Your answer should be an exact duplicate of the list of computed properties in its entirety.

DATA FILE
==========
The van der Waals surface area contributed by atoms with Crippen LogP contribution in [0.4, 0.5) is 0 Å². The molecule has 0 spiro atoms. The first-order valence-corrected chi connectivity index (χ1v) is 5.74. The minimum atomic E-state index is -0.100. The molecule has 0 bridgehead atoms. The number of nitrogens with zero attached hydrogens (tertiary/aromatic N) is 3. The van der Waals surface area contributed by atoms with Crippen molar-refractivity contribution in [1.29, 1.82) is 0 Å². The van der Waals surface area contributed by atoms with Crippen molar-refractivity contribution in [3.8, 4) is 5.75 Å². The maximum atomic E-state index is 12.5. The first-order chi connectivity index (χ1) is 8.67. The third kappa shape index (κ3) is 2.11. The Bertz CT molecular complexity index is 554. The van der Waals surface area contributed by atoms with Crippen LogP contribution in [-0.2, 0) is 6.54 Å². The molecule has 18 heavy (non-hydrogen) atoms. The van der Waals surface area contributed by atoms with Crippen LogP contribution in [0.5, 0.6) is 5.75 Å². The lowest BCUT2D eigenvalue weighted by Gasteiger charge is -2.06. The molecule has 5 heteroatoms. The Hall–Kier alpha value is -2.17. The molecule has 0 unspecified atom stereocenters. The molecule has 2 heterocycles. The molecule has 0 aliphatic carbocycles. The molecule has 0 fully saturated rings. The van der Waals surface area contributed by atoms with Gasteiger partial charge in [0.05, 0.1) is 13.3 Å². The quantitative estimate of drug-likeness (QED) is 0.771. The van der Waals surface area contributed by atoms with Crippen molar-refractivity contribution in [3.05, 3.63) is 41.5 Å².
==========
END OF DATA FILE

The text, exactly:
The van der Waals surface area contributed by atoms with Crippen LogP contribution in [0.4, 0.5) is 0 Å². The molecule has 0 spiro atoms. The first-order valence-corrected chi connectivity index (χ1v) is 5.74. The minimum atomic E-state index is -0.100. The molecule has 0 bridgehead atoms. The number of nitrogens with zero attached hydrogens (tertiary/aromatic N) is 3. The van der Waals surface area contributed by atoms with Crippen molar-refractivity contribution in [1.29, 1.82) is 0 Å². The van der Waals surface area contributed by atoms with Crippen molar-refractivity contribution in [3.8, 4) is 5.75 Å². The maximum atomic E-state index is 12.5. The first-order chi connectivity index (χ1) is 8.67. The third kappa shape index (κ3) is 2.11. The Bertz CT molecular complexity index is 554. The van der Waals surface area contributed by atoms with Crippen LogP contribution in [-0.2, 0) is 6.54 Å². The molecule has 18 heavy (non-hydrogen) atoms. The van der Waals surface area contributed by atoms with Crippen LogP contribution in [0.5, 0.6) is 5.75 Å². The lowest BCUT2D eigenvalue weighted by Gasteiger charge is -2.06. The molecule has 5 heteroatoms. The Hall–Kier alpha value is -2.17. The molecule has 0 unspecified atom stereocenters. The molecule has 2 heterocycles. The molecule has 0 aliphatic carbocycles. The molecule has 0 fully saturated rings. The van der Waals surface area contributed by atoms with Gasteiger partial charge in [0.05, 0.1) is 13.3 Å². The quantitative estimate of drug-likeness (QED) is 0.771. The van der Waals surface area contributed by atoms with Crippen molar-refractivity contribution in [3.05, 3.63) is 41.5 Å².